I’ve been thinking a lot about the things that hold us back most as writers and creative people. We tend to get stuck in our heads, alone in small rooms, in coffee shops, or libraries - ear buds in our ears, trying to drown out the noise while we attempt to create something that resonates with the human condition. Almost all of us are wondering if we’re good enough.
What or who determines your worth as a writer? Is it getting picked up by an agent, selling your self-published book on Amazon, or is it having a dozen shelved manuscripts in your desk drawer?
As I struggle with deciding whether or not it’s more important for me to seek industry validation by going the traditional publishing route, or getting my work out there sooner by self-publishing, I’ve butted up headlong into the old fears that have always threatened to hold me back.
I wish that my teachers, my parents, my college professors hadn’t instilled in me this line of thinking that writing was something I was made to do - that it was some sort of gift. Even though they meant well, the problem with calling an aptitude a gift is that these so-called gifts can burden you. They make you think that any time not spent in the pursuit of attaining the goals that were imagined for you by others is time you’ve wasted. I remember lying in our bed shortly after my husband and I were married and confessing that if I never finished a novel and got it published, I would have wasted the gift I was given. How silly that sounds now - how vain!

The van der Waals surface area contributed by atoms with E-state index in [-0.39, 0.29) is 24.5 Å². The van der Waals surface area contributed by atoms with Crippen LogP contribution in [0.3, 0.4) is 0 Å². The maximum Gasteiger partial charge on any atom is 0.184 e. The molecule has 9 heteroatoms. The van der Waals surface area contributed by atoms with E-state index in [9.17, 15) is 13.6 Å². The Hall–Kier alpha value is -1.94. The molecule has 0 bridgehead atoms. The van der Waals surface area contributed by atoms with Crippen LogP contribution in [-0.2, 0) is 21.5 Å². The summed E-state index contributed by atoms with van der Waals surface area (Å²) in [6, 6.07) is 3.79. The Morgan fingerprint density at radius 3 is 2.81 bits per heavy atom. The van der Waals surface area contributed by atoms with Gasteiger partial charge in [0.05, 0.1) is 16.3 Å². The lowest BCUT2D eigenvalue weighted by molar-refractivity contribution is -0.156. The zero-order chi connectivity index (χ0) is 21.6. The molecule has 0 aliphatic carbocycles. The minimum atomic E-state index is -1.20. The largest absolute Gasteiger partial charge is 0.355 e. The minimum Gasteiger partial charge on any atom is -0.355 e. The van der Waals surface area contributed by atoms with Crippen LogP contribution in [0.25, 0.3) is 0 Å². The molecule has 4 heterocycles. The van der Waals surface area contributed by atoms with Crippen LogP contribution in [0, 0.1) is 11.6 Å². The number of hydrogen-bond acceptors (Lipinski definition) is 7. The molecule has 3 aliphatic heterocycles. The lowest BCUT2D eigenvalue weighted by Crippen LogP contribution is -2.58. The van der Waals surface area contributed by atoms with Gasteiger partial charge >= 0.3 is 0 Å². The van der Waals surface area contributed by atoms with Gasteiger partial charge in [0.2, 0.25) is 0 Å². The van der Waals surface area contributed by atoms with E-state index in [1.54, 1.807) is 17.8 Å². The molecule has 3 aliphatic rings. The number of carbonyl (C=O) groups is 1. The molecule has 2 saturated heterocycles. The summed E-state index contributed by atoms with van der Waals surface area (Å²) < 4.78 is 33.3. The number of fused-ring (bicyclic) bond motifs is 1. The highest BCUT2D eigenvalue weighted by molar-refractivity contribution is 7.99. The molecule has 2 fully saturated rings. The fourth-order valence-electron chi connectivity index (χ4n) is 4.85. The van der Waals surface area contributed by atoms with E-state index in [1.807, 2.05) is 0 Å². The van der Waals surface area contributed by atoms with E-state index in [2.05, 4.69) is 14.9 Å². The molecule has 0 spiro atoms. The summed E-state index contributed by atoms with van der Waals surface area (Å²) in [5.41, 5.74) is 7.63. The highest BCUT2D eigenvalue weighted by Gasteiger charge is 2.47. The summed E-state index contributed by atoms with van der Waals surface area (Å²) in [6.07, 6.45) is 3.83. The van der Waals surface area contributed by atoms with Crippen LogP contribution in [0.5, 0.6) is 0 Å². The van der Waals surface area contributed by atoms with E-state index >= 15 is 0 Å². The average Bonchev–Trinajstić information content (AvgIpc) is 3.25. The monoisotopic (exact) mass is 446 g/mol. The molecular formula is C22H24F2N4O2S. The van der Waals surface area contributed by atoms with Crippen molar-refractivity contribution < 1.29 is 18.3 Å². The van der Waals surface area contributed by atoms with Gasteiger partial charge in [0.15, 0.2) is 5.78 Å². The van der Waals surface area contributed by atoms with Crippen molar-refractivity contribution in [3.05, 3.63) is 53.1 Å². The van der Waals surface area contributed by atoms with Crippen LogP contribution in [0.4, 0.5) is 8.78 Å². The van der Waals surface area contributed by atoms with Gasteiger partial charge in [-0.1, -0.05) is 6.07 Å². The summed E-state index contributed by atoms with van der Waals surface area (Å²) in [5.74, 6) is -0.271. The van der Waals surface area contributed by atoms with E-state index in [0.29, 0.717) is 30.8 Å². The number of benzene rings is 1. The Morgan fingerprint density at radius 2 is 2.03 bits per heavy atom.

That was just seven years ago, but I’ve grown up a lot in that time. I’ve recognized that living is where the stories are made, and that writing about them is just the icing on the proverbial cake. During the time I wasn’t writing, I created a career for myself in photography - a form of storytelling as potent as the written word, and just as gratifying.
And now, finally, I’ve finished a book, and that in itself has been validating, whether or not anyone else ever thinks it was worth doing. I take myself much less seriously these days, and the fear of failure doesn’t haunt me like it once did. The thing with putting yourself under so much pressure to be successful as an artist, no matter what your medium, is that you can tend to get caught up in the inertia of fear:
“What if I never get published? What if everyone hates this? What if I…” And it goes on, until you stop writing, like I did for years, because being anything less than great wasn’t ever allowed or imagined.
Here’s the thing about writing: You don’t have to do it all the time, or by the time you’re thirty. You don’t have to get published. You don’t have to do it at all.
It’s when I finally let go of the feeling of failure - of the feeling that I had to create something profound, deep, and meaningful, that I was able to write the book of my heart. And while I’m thankful for all of those people who told me I could be a writer, and that writing was what I was meant to do, I’m doing this one for me. I’m not afraid anymore.